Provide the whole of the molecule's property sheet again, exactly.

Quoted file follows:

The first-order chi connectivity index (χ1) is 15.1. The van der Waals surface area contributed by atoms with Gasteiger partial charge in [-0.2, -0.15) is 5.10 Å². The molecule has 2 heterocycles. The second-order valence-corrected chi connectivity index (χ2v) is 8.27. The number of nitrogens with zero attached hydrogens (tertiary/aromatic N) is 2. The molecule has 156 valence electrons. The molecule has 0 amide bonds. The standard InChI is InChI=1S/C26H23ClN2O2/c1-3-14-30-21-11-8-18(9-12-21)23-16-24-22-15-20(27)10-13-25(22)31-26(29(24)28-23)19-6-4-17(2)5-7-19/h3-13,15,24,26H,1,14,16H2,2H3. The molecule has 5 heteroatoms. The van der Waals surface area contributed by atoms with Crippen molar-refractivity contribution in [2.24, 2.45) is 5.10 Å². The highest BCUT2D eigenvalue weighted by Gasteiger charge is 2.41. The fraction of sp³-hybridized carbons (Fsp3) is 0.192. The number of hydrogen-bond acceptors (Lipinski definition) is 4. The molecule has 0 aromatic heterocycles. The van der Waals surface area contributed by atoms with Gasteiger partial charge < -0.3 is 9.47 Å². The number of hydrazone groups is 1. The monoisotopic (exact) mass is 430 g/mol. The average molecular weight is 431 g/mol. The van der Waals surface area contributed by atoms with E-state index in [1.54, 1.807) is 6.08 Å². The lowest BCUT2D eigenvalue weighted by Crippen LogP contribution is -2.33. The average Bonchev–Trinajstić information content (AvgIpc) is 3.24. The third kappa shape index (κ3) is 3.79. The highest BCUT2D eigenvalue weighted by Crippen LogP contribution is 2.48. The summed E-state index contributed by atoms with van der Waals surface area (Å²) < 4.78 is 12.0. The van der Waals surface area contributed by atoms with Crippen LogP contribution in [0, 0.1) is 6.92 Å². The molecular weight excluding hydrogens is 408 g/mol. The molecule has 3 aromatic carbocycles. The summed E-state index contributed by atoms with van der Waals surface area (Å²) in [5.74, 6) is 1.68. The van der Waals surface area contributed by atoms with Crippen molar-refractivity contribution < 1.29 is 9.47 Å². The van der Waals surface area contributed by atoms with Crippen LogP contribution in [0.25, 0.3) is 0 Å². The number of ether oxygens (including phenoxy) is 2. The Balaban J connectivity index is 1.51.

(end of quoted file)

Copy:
The first-order chi connectivity index (χ1) is 15.1. The van der Waals surface area contributed by atoms with Gasteiger partial charge in [-0.2, -0.15) is 5.10 Å². The molecule has 2 heterocycles. The second-order valence-corrected chi connectivity index (χ2v) is 8.27. The number of nitrogens with zero attached hydrogens (tertiary/aromatic N) is 2. The molecule has 156 valence electrons. The molecule has 0 amide bonds. The standard InChI is InChI=1S/C26H23ClN2O2/c1-3-14-30-21-11-8-18(9-12-21)23-16-24-22-15-20(27)10-13-25(22)31-26(29(24)28-23)19-6-4-17(2)5-7-19/h3-13,15,24,26H,1,14,16H2,2H3. The molecule has 5 heteroatoms. The van der Waals surface area contributed by atoms with Crippen molar-refractivity contribution in [2.24, 2.45) is 5.10 Å². The highest BCUT2D eigenvalue weighted by Gasteiger charge is 2.41. The fraction of sp³-hybridized carbons (Fsp3) is 0.192. The number of hydrogen-bond acceptors (Lipinski definition) is 4. The molecule has 0 aromatic heterocycles. The van der Waals surface area contributed by atoms with Gasteiger partial charge < -0.3 is 9.47 Å². The number of hydrazone groups is 1. The monoisotopic (exact) mass is 430 g/mol. The average molecular weight is 431 g/mol. The van der Waals surface area contributed by atoms with E-state index in [1.54, 1.807) is 6.08 Å². The lowest BCUT2D eigenvalue weighted by Crippen LogP contribution is -2.33. The average Bonchev–Trinajstić information content (AvgIpc) is 3.24. The third kappa shape index (κ3) is 3.79. The highest BCUT2D eigenvalue weighted by Crippen LogP contribution is 2.48. The summed E-state index contributed by atoms with van der Waals surface area (Å²) < 4.78 is 12.0. The van der Waals surface area contributed by atoms with Crippen LogP contribution in [0, 0.1) is 6.92 Å². The molecular weight excluding hydrogens is 408 g/mol. The molecule has 3 aromatic carbocycles. The summed E-state index contributed by atoms with van der Waals surface area (Å²) in [5.74, 6) is 1.68. The van der Waals surface area contributed by atoms with Crippen molar-refractivity contribution < 1.29 is 9.47 Å². The van der Waals surface area contributed by atoms with Crippen LogP contribution in [0.25, 0.3) is 0 Å². The number of ether oxygens (including phenoxy) is 2. The Balaban J connectivity index is 1.51.